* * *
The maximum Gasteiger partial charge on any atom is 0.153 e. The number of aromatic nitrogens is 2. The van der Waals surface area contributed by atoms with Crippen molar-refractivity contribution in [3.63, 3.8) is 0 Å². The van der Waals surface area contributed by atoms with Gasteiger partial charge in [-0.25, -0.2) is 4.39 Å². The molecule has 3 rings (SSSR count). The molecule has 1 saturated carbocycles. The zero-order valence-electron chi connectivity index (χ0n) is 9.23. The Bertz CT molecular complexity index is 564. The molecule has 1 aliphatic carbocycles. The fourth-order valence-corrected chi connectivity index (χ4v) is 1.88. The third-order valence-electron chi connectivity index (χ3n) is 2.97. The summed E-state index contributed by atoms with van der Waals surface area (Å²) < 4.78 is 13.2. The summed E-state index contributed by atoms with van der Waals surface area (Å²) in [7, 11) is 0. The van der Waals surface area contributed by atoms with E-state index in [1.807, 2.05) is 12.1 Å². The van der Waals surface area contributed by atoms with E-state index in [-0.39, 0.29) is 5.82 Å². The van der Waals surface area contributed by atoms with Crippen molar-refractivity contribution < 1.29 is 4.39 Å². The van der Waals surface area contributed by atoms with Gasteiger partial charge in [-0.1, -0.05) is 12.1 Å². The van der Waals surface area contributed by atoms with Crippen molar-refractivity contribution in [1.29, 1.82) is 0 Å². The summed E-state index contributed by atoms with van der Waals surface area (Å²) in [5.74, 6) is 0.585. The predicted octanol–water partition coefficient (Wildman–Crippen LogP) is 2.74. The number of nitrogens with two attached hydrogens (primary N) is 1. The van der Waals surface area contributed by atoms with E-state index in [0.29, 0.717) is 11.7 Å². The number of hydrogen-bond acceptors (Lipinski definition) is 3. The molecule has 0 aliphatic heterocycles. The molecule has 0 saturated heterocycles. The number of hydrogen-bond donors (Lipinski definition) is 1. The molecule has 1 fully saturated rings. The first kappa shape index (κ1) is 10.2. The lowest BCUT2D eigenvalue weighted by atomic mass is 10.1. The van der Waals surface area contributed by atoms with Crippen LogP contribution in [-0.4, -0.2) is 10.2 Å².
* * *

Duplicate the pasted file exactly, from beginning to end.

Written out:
The maximum Gasteiger partial charge on any atom is 0.153 e. The number of aromatic nitrogens is 2. The van der Waals surface area contributed by atoms with Crippen molar-refractivity contribution in [3.63, 3.8) is 0 Å². The van der Waals surface area contributed by atoms with Gasteiger partial charge in [-0.25, -0.2) is 4.39 Å². The molecule has 3 rings (SSSR count). The molecule has 1 saturated carbocycles. The zero-order valence-electron chi connectivity index (χ0n) is 9.23. The Bertz CT molecular complexity index is 564. The molecule has 1 aliphatic carbocycles. The fourth-order valence-corrected chi connectivity index (χ4v) is 1.88. The third-order valence-electron chi connectivity index (χ3n) is 2.97. The summed E-state index contributed by atoms with van der Waals surface area (Å²) < 4.78 is 13.2. The summed E-state index contributed by atoms with van der Waals surface area (Å²) in [7, 11) is 0. The van der Waals surface area contributed by atoms with E-state index in [1.807, 2.05) is 12.1 Å². The van der Waals surface area contributed by atoms with E-state index in [-0.39, 0.29) is 5.82 Å². The van der Waals surface area contributed by atoms with Crippen molar-refractivity contribution < 1.29 is 4.39 Å². The van der Waals surface area contributed by atoms with Gasteiger partial charge in [-0.1, -0.05) is 12.1 Å². The van der Waals surface area contributed by atoms with Crippen molar-refractivity contribution in [1.29, 1.82) is 0 Å². The summed E-state index contributed by atoms with van der Waals surface area (Å²) in [5.74, 6) is 0.585. The predicted octanol–water partition coefficient (Wildman–Crippen LogP) is 2.74. The number of nitrogens with two attached hydrogens (primary N) is 1. The van der Waals surface area contributed by atoms with E-state index in [0.29, 0.717) is 11.7 Å². The number of hydrogen-bond acceptors (Lipinski definition) is 3. The molecule has 0 aliphatic heterocycles. The molecule has 0 saturated heterocycles. The number of hydrogen-bond donors (Lipinski definition) is 1. The molecule has 1 fully saturated rings. The first kappa shape index (κ1) is 10.2. The lowest BCUT2D eigenvalue weighted by atomic mass is 10.1. The van der Waals surface area contributed by atoms with Crippen LogP contribution in [-0.4, -0.2) is 10.2 Å².